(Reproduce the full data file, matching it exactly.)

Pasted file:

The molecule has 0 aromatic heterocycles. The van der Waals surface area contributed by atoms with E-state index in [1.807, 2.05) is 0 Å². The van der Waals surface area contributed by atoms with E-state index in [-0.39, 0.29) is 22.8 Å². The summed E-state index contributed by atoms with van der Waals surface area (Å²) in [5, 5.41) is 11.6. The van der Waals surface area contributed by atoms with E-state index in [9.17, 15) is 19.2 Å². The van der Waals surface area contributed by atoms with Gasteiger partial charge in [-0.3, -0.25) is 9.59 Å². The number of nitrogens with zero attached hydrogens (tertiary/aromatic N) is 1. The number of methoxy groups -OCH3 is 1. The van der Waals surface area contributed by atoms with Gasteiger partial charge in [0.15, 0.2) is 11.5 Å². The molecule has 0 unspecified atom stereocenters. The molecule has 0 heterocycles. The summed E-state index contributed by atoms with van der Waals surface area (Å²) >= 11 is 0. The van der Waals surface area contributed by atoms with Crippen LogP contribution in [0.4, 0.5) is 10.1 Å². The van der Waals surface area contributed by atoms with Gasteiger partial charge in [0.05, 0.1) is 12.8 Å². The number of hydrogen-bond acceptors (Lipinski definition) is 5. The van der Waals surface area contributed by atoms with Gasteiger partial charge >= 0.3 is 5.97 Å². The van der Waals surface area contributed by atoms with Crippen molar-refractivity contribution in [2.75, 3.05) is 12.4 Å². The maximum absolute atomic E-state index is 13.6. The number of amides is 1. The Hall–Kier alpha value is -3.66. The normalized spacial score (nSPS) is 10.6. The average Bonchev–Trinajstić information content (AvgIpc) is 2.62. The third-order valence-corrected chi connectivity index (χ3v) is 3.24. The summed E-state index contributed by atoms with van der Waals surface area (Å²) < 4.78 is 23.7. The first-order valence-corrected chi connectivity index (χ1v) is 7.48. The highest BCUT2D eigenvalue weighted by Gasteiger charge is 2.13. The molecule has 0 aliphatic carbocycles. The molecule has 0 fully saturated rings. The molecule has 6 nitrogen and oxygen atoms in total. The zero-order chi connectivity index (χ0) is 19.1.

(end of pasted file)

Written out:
The molecule has 0 aromatic heterocycles. The van der Waals surface area contributed by atoms with E-state index in [1.807, 2.05) is 0 Å². The van der Waals surface area contributed by atoms with E-state index in [-0.39, 0.29) is 22.8 Å². The summed E-state index contributed by atoms with van der Waals surface area (Å²) in [5, 5.41) is 11.6. The van der Waals surface area contributed by atoms with E-state index in [9.17, 15) is 19.2 Å². The van der Waals surface area contributed by atoms with Gasteiger partial charge in [-0.3, -0.25) is 9.59 Å². The number of nitrogens with zero attached hydrogens (tertiary/aromatic N) is 1. The number of methoxy groups -OCH3 is 1. The van der Waals surface area contributed by atoms with Gasteiger partial charge in [0.15, 0.2) is 11.5 Å². The molecule has 0 unspecified atom stereocenters. The molecule has 0 heterocycles. The summed E-state index contributed by atoms with van der Waals surface area (Å²) >= 11 is 0. The van der Waals surface area contributed by atoms with Crippen LogP contribution in [0.4, 0.5) is 10.1 Å². The van der Waals surface area contributed by atoms with Gasteiger partial charge in [0.05, 0.1) is 12.8 Å². The number of hydrogen-bond acceptors (Lipinski definition) is 5. The van der Waals surface area contributed by atoms with Gasteiger partial charge >= 0.3 is 5.97 Å². The van der Waals surface area contributed by atoms with Crippen molar-refractivity contribution in [2.75, 3.05) is 12.4 Å². The maximum absolute atomic E-state index is 13.6. The number of amides is 1. The Hall–Kier alpha value is -3.66. The normalized spacial score (nSPS) is 10.6. The average Bonchev–Trinajstić information content (AvgIpc) is 2.62. The third-order valence-corrected chi connectivity index (χ3v) is 3.24. The summed E-state index contributed by atoms with van der Waals surface area (Å²) < 4.78 is 23.7. The first-order valence-corrected chi connectivity index (χ1v) is 7.48. The highest BCUT2D eigenvalue weighted by Gasteiger charge is 2.13. The molecule has 0 aliphatic carbocycles. The molecule has 0 fully saturated rings. The molecule has 6 nitrogen and oxygen atoms in total. The zero-order chi connectivity index (χ0) is 19.1.